In this study, we used a cross-sectional study design to examine the relationship between the calcium intake and risk factors for CVD among obese adults by using continuous waves of National Health and Nutrition Examination Survey (NHANES) data 1999-2010. The association between calcium intake and risk factors of CVD (hypertension, total cholesterol, HDL, glycohemoglobin), CRP, albuminuria) is assessed among obese adults in USA. The incidence of Cardiovascular Disease (CVD) is high among obese people. The potential effects of inadequate calcium intake on CVD are receiving increased epidemiologic attention. Understanding the association between risk factors for CVD and calcium intake among obese adults is important for the advancement of CVD, nutrition and obesity research. Data collected from the National Health and Nutrition Examination Survey from 1999-2010 were examined, utilizing a subset of 14,856 obese subjects. Analysis of Variance statistical tests were conducted to determine associations between calcium intake and CVD risk. Simple and multiple linear and logistic regression analyses were conducted to determine the predicted value of calcium intake with CVD. After adjusting for energy intake and other potential risk factors, systolic blood pressure, diastolic blood pressure, C-reactive protein, glycosylated hemoglobin and albuminuria were negatively associated with calcium intake at &alpha = 0.05 level in both linear and logistic regression analyses. In a comparison of calcium intake by quartiles, results reveal that total cholesterol had a weak negative association with calcium intake at &alpha = 0.1 level. The implications of these study results are important as the importance of adequate calcium intake and its potential to decrease CVD among obese adults has incredible preventive value for populations. Additional research that focuses on dietary intake, calcium thresholds and impacts on total cholesterol levels in the body is warranted.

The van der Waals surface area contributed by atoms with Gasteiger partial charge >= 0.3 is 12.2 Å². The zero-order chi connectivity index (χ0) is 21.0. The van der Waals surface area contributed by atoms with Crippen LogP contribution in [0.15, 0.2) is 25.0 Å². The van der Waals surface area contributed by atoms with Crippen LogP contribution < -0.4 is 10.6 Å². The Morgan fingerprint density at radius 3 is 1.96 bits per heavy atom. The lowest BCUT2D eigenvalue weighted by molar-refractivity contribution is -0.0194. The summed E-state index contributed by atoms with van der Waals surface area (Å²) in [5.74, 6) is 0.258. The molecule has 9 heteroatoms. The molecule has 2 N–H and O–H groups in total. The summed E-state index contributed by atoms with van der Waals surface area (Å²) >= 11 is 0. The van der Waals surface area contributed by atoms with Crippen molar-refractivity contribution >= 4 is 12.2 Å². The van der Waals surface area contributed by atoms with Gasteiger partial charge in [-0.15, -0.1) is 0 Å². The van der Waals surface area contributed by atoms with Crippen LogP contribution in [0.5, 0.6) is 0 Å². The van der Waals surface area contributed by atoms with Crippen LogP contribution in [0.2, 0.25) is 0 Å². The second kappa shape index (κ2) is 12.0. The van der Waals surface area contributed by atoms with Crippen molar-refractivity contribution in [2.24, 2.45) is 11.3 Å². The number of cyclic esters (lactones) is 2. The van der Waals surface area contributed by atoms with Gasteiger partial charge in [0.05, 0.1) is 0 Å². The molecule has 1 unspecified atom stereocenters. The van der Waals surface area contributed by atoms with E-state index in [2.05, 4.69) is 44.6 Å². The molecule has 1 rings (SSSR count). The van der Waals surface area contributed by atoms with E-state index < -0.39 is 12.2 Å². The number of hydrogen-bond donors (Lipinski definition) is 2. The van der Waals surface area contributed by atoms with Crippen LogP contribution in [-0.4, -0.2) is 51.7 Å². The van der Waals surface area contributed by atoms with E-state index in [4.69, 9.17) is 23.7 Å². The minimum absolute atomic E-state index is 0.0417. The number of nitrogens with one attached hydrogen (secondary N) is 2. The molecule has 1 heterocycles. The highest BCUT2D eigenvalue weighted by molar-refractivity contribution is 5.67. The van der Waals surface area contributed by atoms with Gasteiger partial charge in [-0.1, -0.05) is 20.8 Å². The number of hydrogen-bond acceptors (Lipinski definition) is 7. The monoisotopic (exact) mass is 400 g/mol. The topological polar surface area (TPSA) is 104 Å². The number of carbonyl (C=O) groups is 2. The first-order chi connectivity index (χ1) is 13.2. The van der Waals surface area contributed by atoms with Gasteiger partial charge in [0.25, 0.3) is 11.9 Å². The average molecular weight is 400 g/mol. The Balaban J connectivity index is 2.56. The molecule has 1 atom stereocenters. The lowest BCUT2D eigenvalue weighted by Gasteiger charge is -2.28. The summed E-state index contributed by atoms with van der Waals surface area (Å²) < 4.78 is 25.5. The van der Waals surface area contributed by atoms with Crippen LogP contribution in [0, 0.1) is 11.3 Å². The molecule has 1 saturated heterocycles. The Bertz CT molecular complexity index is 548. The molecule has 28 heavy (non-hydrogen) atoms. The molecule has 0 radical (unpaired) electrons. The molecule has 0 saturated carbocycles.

Available at: http://works.bepress.com/shimin-zheng/67/